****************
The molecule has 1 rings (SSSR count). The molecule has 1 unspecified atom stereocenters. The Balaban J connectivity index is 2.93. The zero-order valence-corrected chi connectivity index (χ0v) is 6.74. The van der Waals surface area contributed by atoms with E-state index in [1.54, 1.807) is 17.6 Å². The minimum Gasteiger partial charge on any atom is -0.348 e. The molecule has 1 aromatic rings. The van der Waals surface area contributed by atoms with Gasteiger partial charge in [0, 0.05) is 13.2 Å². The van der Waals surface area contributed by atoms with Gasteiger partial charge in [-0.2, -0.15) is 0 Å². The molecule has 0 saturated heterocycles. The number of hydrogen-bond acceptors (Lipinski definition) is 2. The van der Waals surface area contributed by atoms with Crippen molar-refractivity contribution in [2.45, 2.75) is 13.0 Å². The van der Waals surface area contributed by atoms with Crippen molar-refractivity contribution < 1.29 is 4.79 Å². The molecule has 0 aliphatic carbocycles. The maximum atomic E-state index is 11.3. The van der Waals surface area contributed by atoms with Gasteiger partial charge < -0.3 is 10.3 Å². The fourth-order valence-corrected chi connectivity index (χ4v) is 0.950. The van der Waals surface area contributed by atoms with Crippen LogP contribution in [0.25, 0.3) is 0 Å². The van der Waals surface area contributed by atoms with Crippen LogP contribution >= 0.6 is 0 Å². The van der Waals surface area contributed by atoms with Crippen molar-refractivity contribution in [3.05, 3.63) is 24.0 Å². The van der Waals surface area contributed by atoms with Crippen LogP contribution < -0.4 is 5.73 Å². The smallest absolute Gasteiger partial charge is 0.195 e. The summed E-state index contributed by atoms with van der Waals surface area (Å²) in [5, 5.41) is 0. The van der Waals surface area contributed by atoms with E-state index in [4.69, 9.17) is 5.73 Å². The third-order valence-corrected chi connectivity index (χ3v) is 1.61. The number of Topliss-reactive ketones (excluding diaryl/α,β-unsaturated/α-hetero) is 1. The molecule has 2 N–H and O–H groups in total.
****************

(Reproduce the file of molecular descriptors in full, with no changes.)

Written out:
The molecule has 1 rings (SSSR count). The molecule has 1 unspecified atom stereocenters. The Balaban J connectivity index is 2.93. The zero-order valence-corrected chi connectivity index (χ0v) is 6.74. The van der Waals surface area contributed by atoms with E-state index in [1.54, 1.807) is 17.6 Å². The minimum Gasteiger partial charge on any atom is -0.348 e. The molecule has 1 aromatic rings. The van der Waals surface area contributed by atoms with Gasteiger partial charge in [0, 0.05) is 13.2 Å². The van der Waals surface area contributed by atoms with Gasteiger partial charge in [-0.2, -0.15) is 0 Å². The molecule has 0 saturated heterocycles. The number of hydrogen-bond acceptors (Lipinski definition) is 2. The van der Waals surface area contributed by atoms with Crippen molar-refractivity contribution in [2.45, 2.75) is 13.0 Å². The van der Waals surface area contributed by atoms with Crippen molar-refractivity contribution < 1.29 is 4.79 Å². The molecule has 0 aliphatic carbocycles. The maximum atomic E-state index is 11.3. The van der Waals surface area contributed by atoms with Gasteiger partial charge < -0.3 is 10.3 Å². The fourth-order valence-corrected chi connectivity index (χ4v) is 0.950. The van der Waals surface area contributed by atoms with Crippen LogP contribution in [0.25, 0.3) is 0 Å². The van der Waals surface area contributed by atoms with Crippen LogP contribution >= 0.6 is 0 Å². The van der Waals surface area contributed by atoms with Crippen molar-refractivity contribution in [3.05, 3.63) is 24.0 Å². The van der Waals surface area contributed by atoms with Crippen LogP contribution < -0.4 is 5.73 Å². The smallest absolute Gasteiger partial charge is 0.195 e. The summed E-state index contributed by atoms with van der Waals surface area (Å²) in [5, 5.41) is 0. The van der Waals surface area contributed by atoms with E-state index in [4.69, 9.17) is 5.73 Å². The third-order valence-corrected chi connectivity index (χ3v) is 1.61. The number of Topliss-reactive ketones (excluding diaryl/α,β-unsaturated/α-hetero) is 1. The molecule has 2 N–H and O–H groups in total.